Today at a press event during Computex, ASUS announced many new Android products, and I'm guessing you'll be intrigued by at least one of them.
Let's get to the headliner: the big news with the ZenWatch 2 is that it now comes in two sizes - 37mm and 41mm (width). The smaller 37mm sports an 18mm strap, with the 41mm having a larger 22mm band. Both have AMOLED dipslays with Gorilla Glass 3, IP67 dust and water resistance, magnetic charging cables, and use unspecified Qualcomm processors (likely still a Snapdragon 400).
If you're still waiting for that Android Wear 5.1.1 update, don't worry! It's coming. Eventually. Probably. We hope. It might even be coming very soon now (really!), because Google's posted an update on its product forums officially announcing the update there. That post also contains the same list of Wear devices getting Wi-Fi support in the update that we'd seen previously, and it's unchanged. The Moto 360, Sony Smartwatch 3, and Samsung Gear Live will all get Wi-Fi. The Watch Urbane ships with the feature out of the box. Sony confirmed this a while back, as did Motorola. Samsung never issued a comment that I can locate.
The Asus ZenFone 2 is one of the more interesting unlocked phones to be announced lately, and you can secure yours right now on Amazon. A few more US retailers have product pages up, but it looks like it's just Amazon taking orders. The first round will ship on May 20th.
Asus hasn't had much of a presence in the US phone market aside from a few unpleasant PadFones, but that's about to change with the ZenFone 2. This device was revealed at CES in January, but now the US variant is official. It's coming May 19th for $199-299, and you can pre-order it tomorrow.
The ASUS Padfone form factors have always been incredibly interesting. It's a real shame that by the time they were picked up by a US carrier, the over-the-top modular form factor was toned down to something with a lower price tag and more mass appeal. Even so, if you'd like to check out this unique phone-tablet hardware, there's no better time than the present. An eBay vendor has a refurbished version of the Padfone X mini, complete with its 7-inch tablet dock, on sale for just $99.99.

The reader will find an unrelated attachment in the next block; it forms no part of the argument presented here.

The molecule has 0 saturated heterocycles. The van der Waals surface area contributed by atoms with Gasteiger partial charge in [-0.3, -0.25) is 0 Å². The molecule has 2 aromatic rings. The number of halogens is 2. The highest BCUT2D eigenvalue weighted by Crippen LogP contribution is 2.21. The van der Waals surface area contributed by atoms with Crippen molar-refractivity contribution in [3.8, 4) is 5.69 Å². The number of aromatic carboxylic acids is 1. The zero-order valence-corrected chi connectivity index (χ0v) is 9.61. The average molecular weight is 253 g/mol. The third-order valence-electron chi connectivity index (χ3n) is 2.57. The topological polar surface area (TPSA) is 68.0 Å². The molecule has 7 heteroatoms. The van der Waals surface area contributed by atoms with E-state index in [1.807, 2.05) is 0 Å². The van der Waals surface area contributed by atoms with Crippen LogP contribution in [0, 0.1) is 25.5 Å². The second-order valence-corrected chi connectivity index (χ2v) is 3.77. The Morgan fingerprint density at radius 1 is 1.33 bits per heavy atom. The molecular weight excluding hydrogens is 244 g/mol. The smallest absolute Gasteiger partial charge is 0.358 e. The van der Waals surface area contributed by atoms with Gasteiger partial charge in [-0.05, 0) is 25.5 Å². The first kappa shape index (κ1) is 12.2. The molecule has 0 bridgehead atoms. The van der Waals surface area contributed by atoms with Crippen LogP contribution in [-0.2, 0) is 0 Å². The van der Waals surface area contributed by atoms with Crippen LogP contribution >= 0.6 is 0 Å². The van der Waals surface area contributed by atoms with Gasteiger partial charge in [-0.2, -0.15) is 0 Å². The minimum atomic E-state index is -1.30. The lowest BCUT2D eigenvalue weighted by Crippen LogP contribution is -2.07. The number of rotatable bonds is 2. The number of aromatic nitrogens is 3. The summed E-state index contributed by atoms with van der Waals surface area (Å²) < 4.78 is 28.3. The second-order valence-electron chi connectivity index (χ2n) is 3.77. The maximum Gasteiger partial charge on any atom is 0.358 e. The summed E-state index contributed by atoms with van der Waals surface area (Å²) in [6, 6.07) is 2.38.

The X mini is a low-end phone that can also double as a low-end tablet.
Yesterday, something odd happened...the 2013 Nexus 7 LTE got an OTA before its Wi-Fi counterpart. Thankfully, it appears that it was only a day early, as Google is now rolling out its latest Android build to the Wi-Fi only variant as well.
The OTA is build LMY47O, just like the LTE model, and weighs in at roughly 170 MB. If the update isn't available for you, fret not. We've got you covered. See below for a link to download the OTA file for manual sideloading.
Apple has spared no opportunity to advertise how customizable its debut smartwatch is, thanks to the promised number of bands wearers will be able to swap in and out. Unsurprisingly Google wants to take some of the wind out of those sails. The company has taken this moment to highlight a set of straps available for various Android Wear devices from the likes of Clockwork Synergy, E3 Supply Co., and Worn & Wound.
Clockwork Synergy and E3 Supply Co. provide bands for five Android Wear devices: the Asus ZenWatch, LG G Watch and G Watch R, Moto 360, and Samsung Gear Live.
ASUS, let's have a talk. I've become accustomed to writing your company name in all caps, despite the fact that it's not an acronym. And I could probably get used to calling a solid if unremarkable line of tablets a "MEMO Pad," again, with no particular rhyme or reason to the combination of uppercase and lowercase. But "MeMO Pad" is where I draw the line. You, your marketing, and I are just going to have to agree to disagree on that lowercase e. And that goes for you too, AT&T.
AT&T will be offering the latest version of the MEMO Pad 7 in an LTE flavor starting on Friday, April 10th.
The Chromecast is great! Wouldn't it be even greater if it could actually run Chrome, instead of being a point for streaming video and music? ASUS seems to think so. Tucked into an announcement of new Chrome OS laptops, Google posted a preview of the Chromebit on the official Chrome blog. It's basically Chrome OS on a stick: plug it into the HDMI port on your TV, add some MicroUSB power, and you've got access to a full copy of Chrome OS.
This isn't exactly a new idea - thanks to miniaturization of low-power hardware, manufacturers have been able to cram Android, various flavors of Linux, or even Windows onto these tiny HDMI sticks.